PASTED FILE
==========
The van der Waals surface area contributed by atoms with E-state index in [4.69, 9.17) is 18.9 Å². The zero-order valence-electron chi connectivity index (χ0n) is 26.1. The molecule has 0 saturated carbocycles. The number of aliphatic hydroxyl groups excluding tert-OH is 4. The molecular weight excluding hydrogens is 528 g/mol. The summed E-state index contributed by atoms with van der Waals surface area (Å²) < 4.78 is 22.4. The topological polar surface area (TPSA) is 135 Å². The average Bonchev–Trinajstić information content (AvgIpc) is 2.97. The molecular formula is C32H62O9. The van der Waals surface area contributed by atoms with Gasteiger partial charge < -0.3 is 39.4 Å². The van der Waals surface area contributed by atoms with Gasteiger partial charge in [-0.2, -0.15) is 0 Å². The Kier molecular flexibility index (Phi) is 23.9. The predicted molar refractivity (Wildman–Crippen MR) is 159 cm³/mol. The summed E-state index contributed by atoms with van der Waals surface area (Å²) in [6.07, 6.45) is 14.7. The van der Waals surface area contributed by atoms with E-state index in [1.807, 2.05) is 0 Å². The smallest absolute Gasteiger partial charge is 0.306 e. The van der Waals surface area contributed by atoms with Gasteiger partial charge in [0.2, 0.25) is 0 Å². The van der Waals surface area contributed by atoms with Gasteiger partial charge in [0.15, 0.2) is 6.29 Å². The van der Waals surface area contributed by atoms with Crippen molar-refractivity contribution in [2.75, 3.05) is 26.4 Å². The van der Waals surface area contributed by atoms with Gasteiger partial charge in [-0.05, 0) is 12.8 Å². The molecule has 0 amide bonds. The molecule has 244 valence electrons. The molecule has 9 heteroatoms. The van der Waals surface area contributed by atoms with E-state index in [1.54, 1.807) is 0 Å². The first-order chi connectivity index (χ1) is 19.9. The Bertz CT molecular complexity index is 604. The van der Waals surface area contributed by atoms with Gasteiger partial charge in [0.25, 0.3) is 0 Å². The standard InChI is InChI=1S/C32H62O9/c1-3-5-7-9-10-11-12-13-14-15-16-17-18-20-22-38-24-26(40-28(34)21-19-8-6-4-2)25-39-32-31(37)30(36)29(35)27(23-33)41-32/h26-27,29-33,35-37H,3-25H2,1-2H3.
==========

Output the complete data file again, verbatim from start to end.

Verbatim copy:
The van der Waals surface area contributed by atoms with E-state index in [4.69, 9.17) is 18.9 Å². The zero-order valence-electron chi connectivity index (χ0n) is 26.1. The molecule has 0 saturated carbocycles. The number of aliphatic hydroxyl groups excluding tert-OH is 4. The molecular weight excluding hydrogens is 528 g/mol. The summed E-state index contributed by atoms with van der Waals surface area (Å²) < 4.78 is 22.4. The topological polar surface area (TPSA) is 135 Å². The average Bonchev–Trinajstić information content (AvgIpc) is 2.97. The molecular formula is C32H62O9. The van der Waals surface area contributed by atoms with Gasteiger partial charge < -0.3 is 39.4 Å². The van der Waals surface area contributed by atoms with Gasteiger partial charge in [-0.2, -0.15) is 0 Å². The Kier molecular flexibility index (Phi) is 23.9. The predicted molar refractivity (Wildman–Crippen MR) is 159 cm³/mol. The summed E-state index contributed by atoms with van der Waals surface area (Å²) in [6.07, 6.45) is 14.7. The van der Waals surface area contributed by atoms with E-state index in [1.807, 2.05) is 0 Å². The smallest absolute Gasteiger partial charge is 0.306 e. The van der Waals surface area contributed by atoms with Gasteiger partial charge in [0.2, 0.25) is 0 Å². The van der Waals surface area contributed by atoms with Gasteiger partial charge in [0.15, 0.2) is 6.29 Å². The van der Waals surface area contributed by atoms with Crippen molar-refractivity contribution in [2.75, 3.05) is 26.4 Å². The van der Waals surface area contributed by atoms with Gasteiger partial charge in [-0.05, 0) is 12.8 Å². The molecule has 0 amide bonds. The molecule has 244 valence electrons. The molecule has 9 heteroatoms. The van der Waals surface area contributed by atoms with E-state index in [1.54, 1.807) is 0 Å². The first-order chi connectivity index (χ1) is 19.9. The Bertz CT molecular complexity index is 604. The van der Waals surface area contributed by atoms with Gasteiger partial charge in [0.25, 0.3) is 0 Å². The standard InChI is InChI=1S/C32H62O9/c1-3-5-7-9-10-11-12-13-14-15-16-17-18-20-22-38-24-26(40-28(34)21-19-8-6-4-2)25-39-32-31(37)30(36)29(35)27(23-33)41-32/h26-27,29-33,35-37H,3-25H2,1-2H3.